Creating learners for the 21st century involves making them independent learners who can ‘learn, unlearn and relearn’ and if our children are in the habit of reading they will learn to reinvent themselves and deal with any challenges that lie ahead of them.

Reading is not merely decoding information or pronouncing words correctly, it is an interactive dialogue between the author and the reader in which the reader and the author share their experiences and knowledge with each other which helps them to understand the text and impart meaning to the text other than what the author himself may have implied. Good readers are critical readers with an ability to arrive at a deeper understanding of not only the world presented in the book but also of the real world around them. They not only recall what they read but comprehend it too. Their critical reading and understanding of the text helps them create new understanding, solve problems, infer and make connections to other texts and experiences. Reading does not mean reading for leisure only but also for information, analysis and synthesis of knowledge. The student may be encouraged to read on topics as diverse as Science and Technology, Politics and History. This will improve his/her critical thinking skills and also help in improving his/her concentration.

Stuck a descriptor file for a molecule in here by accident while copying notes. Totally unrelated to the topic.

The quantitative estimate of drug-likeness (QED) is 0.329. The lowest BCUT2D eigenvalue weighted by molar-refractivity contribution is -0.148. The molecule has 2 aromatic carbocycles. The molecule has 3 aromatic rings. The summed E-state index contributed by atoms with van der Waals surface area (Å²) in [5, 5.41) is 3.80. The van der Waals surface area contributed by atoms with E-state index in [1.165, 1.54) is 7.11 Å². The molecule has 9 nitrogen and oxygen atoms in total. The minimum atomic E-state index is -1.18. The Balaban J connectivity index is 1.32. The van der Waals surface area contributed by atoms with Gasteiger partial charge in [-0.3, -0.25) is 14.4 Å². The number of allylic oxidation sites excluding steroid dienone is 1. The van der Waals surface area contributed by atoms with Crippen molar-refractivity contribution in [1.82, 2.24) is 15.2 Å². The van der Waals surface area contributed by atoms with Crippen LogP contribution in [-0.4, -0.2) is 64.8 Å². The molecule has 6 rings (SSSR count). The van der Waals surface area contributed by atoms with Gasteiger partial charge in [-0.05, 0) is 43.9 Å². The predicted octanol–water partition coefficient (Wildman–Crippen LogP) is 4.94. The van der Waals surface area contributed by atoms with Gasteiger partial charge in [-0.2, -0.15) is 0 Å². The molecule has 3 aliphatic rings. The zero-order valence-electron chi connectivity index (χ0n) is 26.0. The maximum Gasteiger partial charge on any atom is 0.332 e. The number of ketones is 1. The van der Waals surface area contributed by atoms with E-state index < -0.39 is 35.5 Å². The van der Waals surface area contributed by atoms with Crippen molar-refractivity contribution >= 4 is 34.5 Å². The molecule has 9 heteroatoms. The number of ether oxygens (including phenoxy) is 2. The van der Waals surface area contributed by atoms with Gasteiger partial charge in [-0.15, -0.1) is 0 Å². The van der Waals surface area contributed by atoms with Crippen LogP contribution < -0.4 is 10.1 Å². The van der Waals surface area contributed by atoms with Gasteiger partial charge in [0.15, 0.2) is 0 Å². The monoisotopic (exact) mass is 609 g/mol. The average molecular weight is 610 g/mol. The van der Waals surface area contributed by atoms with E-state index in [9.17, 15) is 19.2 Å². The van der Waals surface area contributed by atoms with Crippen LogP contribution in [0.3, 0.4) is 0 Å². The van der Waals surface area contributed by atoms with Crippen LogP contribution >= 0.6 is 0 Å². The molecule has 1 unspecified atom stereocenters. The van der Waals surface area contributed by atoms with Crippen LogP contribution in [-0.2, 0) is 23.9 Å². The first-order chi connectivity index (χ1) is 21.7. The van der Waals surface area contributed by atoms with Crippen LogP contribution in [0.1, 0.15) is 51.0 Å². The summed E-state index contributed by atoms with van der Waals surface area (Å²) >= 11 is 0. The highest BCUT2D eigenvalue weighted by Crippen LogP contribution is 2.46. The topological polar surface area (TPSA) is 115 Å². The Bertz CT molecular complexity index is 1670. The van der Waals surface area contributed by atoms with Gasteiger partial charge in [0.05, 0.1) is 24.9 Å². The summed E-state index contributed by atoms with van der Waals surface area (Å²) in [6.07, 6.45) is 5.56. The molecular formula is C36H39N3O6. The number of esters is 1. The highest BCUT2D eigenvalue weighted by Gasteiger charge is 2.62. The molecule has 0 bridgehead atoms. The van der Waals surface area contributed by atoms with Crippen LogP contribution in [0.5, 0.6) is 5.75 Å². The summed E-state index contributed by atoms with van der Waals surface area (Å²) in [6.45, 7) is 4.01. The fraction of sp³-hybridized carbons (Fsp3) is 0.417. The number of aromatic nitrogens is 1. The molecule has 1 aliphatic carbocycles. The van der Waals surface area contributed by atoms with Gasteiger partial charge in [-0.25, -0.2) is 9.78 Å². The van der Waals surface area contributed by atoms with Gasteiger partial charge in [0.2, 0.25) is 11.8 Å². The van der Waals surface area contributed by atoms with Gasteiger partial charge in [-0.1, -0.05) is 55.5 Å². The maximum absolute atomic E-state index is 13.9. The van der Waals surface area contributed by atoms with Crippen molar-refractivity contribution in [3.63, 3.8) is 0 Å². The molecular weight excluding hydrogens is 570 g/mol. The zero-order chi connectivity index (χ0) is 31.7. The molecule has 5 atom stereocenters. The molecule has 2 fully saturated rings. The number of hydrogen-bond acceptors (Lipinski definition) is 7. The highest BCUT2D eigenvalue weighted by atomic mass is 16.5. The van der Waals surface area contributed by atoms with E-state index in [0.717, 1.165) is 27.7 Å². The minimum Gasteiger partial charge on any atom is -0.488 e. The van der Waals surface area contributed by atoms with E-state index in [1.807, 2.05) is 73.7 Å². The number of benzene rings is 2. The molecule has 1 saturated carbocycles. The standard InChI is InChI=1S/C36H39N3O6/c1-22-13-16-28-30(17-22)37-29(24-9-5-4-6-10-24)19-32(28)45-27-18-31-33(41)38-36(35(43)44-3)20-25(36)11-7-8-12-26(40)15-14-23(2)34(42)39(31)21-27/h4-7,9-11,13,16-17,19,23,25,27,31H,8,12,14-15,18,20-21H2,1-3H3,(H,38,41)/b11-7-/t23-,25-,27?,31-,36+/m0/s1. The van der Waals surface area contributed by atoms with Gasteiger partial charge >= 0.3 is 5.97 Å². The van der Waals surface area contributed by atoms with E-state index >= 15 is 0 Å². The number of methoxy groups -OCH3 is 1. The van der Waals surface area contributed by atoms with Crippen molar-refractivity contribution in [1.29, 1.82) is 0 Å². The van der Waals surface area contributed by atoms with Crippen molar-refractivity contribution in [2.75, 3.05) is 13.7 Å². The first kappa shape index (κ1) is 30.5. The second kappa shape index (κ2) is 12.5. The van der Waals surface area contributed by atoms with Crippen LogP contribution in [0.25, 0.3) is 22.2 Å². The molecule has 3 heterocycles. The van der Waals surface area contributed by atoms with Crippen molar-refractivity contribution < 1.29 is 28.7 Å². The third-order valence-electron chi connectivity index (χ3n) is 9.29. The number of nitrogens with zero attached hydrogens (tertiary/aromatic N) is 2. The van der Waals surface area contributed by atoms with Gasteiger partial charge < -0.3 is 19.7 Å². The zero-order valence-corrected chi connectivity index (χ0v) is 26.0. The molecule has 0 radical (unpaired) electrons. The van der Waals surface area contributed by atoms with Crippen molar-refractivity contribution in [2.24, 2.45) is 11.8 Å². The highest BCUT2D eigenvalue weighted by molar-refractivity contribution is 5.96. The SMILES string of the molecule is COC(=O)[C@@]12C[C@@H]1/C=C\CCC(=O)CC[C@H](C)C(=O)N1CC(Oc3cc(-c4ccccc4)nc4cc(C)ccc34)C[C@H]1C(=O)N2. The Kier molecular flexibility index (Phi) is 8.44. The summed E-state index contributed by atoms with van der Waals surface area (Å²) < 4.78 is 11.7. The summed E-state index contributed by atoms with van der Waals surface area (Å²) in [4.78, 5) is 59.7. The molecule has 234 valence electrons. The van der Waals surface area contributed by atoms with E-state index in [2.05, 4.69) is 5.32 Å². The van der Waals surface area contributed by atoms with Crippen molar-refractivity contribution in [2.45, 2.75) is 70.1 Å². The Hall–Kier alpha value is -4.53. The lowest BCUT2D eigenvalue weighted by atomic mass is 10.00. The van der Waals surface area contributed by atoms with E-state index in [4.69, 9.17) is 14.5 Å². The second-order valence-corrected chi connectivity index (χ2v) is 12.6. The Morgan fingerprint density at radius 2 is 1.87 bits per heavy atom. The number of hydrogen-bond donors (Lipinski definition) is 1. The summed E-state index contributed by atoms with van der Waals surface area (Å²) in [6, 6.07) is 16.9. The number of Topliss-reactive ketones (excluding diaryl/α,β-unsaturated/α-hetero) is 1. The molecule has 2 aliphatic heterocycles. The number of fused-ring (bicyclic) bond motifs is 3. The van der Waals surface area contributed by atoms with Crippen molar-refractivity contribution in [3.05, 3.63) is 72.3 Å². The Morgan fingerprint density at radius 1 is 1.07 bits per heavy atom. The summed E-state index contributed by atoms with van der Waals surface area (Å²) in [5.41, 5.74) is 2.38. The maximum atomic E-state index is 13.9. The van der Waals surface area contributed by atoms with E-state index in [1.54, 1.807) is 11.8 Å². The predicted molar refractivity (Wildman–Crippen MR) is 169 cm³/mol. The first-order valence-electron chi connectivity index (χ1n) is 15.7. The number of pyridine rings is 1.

Class XI (English Elective)

SECTION A
1. ADVANCED READING SKILLS

Two unseen passages (including poems) with a variety of questions including vocabulary such as word formation and inferring word meaning.

1) Note-making and summarizing
2) Vocabulary

The passages or poems could be of any one of the following types

(a) Factual passages e.g. instructions, descriptions, reports
(b) Discursive passages involving opinion e.g. argumentative, persuasive
(c) Literary passages e.g. poems, extracts from fiction, biography, autobiography, travelogue etc.

SECTION B
2. EFFECTIVE WRITING SKILLS
3. Writing tasks as indicated below :